1. The question of law that arises for consideration in this criminal revision case is not covered by any authority. The question is, whether the Police can issue summons to any person in the course of an investigation relating to proceedings arising under part IV of the Criminal Procedure Code for prevention of offences.
2. The petitioners were summoned by the police under Section 160 Crl.P.C. to appear for an enquiry into a petition under Section 145 Crl.P.C. filed by one Sella Songayya Kilari before the Executive First Class Magistrate, Tiruvallur. The petitioners failed to appear and they were duly prosecuted for an offence under Section 174 I.P.C. A preliminary objection was raised by the petitioners and it was overruled by an order of the Sub Magistrate, Ponneri and the present petition has been filed to revise that order.
3. Section 160 Crl.P.C. empowers a police officer making an investigation under Ch. XIV of the Criminal Procedure Code, to issue summons requiring the attendance of witnesses within certain limits. The object of the Legislature in enacting the section is to give powers to a police officer to secure evidence with regard to a crime which he is investigating under Chapter XIV Crl.P.C. This power can hardly be invoked for any investigation or enquiry by the police in respect of a proceeding under Section 145 Crl.P.C. which is one of the sections in part IV of the Criminal Procedure Code, dealing with prevention of offences. But for the provision contained in Section 160 Crl.P.C., the police will ordinarily have to go to the persons who are acquainted with the circumstances of the case without sending for them.
It is clear from the proviso added to Section 160 Crl.P.C. by Act 26 of 1955, that the police cannot exercise the powers conferred under that section when the persons required to attend is under the age of 15 years or a woman. This proviso was introduced, as the power of summoning persons by the police for investigation of crimes was liable to be abused and that woman and children should not be put to indignity or inconvenience by being detained in police stations for long hours. It is significant to note that the police have not been given, powers to summon witnesses during investigation in respect of proceedings under any of the Chapters of Part IV Crl.P.C., dealing with prevention of offences, unlike in; the case of investigation of offences under; Chapter XIV Crl.P.C. In the absence of such powers, the petitioners can ignore the f summons and the prosecution of the petitioners can ignore the summons and the t prosecution of the petitioners for the offencefi1 under Section 174 I.P.C. cannot be sustained.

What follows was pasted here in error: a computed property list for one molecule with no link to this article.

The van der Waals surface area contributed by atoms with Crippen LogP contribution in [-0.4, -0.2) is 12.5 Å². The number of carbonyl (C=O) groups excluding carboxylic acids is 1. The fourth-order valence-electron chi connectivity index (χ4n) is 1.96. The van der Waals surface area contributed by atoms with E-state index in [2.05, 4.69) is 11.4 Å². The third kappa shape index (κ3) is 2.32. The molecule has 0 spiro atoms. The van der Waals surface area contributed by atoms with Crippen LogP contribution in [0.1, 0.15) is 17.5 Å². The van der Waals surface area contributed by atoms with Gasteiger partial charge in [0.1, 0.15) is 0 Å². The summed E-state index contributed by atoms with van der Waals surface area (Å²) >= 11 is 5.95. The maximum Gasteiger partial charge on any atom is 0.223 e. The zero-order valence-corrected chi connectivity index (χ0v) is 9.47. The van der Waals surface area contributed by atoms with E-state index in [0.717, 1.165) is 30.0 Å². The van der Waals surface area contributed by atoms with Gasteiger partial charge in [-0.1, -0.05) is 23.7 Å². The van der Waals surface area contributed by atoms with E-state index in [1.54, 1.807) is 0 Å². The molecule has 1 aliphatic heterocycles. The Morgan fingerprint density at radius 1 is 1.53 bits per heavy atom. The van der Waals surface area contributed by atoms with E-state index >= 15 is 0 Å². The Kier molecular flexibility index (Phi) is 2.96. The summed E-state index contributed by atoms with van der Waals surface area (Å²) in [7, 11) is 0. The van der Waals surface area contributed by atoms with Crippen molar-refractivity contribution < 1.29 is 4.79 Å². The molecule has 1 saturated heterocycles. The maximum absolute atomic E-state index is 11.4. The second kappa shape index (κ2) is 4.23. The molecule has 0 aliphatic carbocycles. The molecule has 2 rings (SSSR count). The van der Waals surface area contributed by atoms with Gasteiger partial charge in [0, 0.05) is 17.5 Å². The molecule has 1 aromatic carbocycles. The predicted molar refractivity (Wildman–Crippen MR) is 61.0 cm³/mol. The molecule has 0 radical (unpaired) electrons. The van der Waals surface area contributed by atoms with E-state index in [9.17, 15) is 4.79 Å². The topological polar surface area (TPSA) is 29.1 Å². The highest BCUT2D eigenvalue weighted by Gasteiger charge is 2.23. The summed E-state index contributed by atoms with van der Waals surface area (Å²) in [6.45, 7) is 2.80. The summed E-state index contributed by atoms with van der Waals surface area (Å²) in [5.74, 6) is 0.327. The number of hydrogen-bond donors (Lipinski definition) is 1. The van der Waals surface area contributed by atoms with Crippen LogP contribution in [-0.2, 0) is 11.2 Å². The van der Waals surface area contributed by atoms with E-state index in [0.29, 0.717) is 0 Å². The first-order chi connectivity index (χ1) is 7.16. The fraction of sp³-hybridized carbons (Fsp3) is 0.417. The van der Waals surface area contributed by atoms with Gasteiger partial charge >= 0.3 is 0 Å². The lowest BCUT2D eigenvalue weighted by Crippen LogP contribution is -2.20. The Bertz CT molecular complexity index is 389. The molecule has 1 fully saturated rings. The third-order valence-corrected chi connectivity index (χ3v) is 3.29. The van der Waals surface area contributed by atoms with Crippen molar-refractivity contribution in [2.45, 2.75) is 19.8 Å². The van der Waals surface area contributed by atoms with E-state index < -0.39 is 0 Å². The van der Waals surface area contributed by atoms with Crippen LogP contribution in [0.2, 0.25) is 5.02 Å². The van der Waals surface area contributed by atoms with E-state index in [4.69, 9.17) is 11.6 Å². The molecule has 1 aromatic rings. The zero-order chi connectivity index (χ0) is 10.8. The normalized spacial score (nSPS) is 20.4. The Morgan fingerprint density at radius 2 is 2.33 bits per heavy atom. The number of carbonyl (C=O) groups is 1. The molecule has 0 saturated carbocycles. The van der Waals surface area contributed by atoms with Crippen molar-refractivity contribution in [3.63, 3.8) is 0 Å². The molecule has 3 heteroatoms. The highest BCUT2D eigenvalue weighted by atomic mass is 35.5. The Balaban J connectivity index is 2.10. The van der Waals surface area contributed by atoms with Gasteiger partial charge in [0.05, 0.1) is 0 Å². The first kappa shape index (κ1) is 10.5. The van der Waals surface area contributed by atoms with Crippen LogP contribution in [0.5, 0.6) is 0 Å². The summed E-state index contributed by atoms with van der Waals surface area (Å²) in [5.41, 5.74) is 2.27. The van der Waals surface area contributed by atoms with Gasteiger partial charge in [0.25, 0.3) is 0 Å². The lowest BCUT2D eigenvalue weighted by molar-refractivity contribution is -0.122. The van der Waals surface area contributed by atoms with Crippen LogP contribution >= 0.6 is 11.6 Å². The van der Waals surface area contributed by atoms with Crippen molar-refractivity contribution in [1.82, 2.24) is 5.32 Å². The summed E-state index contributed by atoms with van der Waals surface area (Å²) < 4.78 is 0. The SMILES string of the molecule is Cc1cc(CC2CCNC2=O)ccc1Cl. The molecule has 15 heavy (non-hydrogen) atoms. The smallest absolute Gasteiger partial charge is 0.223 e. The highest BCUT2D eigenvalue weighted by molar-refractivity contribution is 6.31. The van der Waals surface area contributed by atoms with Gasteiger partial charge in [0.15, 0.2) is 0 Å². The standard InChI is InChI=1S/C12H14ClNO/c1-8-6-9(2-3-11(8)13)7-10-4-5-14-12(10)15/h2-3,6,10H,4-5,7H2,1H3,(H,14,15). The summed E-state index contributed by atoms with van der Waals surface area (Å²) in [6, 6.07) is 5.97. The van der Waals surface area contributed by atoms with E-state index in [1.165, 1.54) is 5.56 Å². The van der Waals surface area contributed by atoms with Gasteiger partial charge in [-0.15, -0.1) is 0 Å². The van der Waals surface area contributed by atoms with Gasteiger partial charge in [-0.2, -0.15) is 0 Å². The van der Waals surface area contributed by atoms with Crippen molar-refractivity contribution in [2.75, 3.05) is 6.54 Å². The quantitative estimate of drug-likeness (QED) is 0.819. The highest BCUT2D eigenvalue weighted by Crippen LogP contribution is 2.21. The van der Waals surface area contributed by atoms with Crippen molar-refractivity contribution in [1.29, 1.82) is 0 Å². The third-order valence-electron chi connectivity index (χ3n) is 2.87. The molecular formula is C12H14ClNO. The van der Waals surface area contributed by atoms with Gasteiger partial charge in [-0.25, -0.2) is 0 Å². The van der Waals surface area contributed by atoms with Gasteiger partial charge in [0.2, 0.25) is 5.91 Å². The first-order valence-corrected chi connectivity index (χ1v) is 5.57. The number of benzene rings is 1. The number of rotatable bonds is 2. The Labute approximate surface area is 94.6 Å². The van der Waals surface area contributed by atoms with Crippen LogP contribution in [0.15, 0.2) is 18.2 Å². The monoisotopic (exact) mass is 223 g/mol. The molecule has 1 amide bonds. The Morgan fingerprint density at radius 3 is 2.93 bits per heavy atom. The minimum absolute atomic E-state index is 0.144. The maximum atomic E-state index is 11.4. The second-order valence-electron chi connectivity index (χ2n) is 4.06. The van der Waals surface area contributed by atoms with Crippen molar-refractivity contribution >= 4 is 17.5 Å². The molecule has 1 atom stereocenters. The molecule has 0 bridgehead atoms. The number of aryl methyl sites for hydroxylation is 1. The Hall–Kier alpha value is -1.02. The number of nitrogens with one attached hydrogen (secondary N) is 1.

4. The learned Sub Magistrate, Ponneri has stated that though the police officer cannot summon a person for an enquiry in respect of proceedings under Section 145 Crl.P.C. he could do so in respect of an enquiry under Section 107 Crl.P.C. It is clear from what I have stated above, there is no meaning in-the distinction sought to be made by the1 learned Sub Magistrate. He has relied on the foot-note under Section 107 Crl.P.C. in the hand' book of Criminal law, by Sri S. Krishnamurthi in support of his order that an application under Section 107 Crl.P.C. is a complaint as denned in Section 4(1)(h) of Crl.P.C. I looked into the decision in Anantapadmanabhiah in re ILR 54 Mad 422 : AIR 1930 Mad 975 cited in the foot-note, but it does not lay down any such proposition. It does not state that an application under Section 107 Crl.P.C. is a complaint within the meaning of Section 4(1)(h) Crl.P.C. A complaint as defined in Section 4(1)(h) means the allegation made orally or in writing to a magistrate, with a view to his taking action under the Code that some person, whether known or unknown, has committed an offence, but it does not include the report of a police officer. Thus, a complaint, as denned in Section 4(1)(h) could only be, in respect of an offence which has been committed and it could not obviously refer to an application under any of the provisions of the Chapters in Part IV Cri.P.C. dealing with prevention of offences. In Anantapadmanabha in re ILR 54 Mad 422 : AIR 1930 Mad 975, it was held that a person against whom a magistrate has drawn up an order under Section 112 Cri.P.C. calling on him to show cause why he should not be bound1 over to keep the peace under Section 107 Cri.P.C. is not entitled to the grant of a copy of the written information given by the police and on which the order is based, as such in formation is not part of the record within the meaning of Section 548 Cri.P.C.
The nature of the proceedings under Section 107 Cri.P.C. is dealt with in the last paragraph of the judgment. It is stated therein that the record in a proceeding under Section 107 Cr.P.C. begins usually with the order under Section 112 Cri.P.C. except where a magistrate not empowered under Section 107 Cri.P.C. wishes to have proceedings taken under it and issues a warrant under Clause (3) of that section. It is not authority as wrongly assumed by the learned Sub Magistrate, that an application under Section 107 Cri.P.C. is a complaint within the meaning of Section 4(1)(h) Cri.P.C.
5. In Konetiraju v. Subbaraju : AIR1954Mad1019 it was held by this Court that an enquiry made by the police on a petition referred to them by a Magistrate under Section 145 Cri.P.C. is not an investigation under Ch. XIV, or in respect, of any offence and that an order disallowing a party to the proceedings under Section 145 from cross-examining a witness with reference to certain statements lie had made to the police during the course of their enquiry on the ground that the statements fell within the ban of Section 162, is clearly erroneous.
6. For the foregoing reasons, I uphold the preliminary objection raised by the petitioners. The order of the Sub Magistrate disallowing the preliminary objection is illegal and it is set aside. The petitioners are acquitted.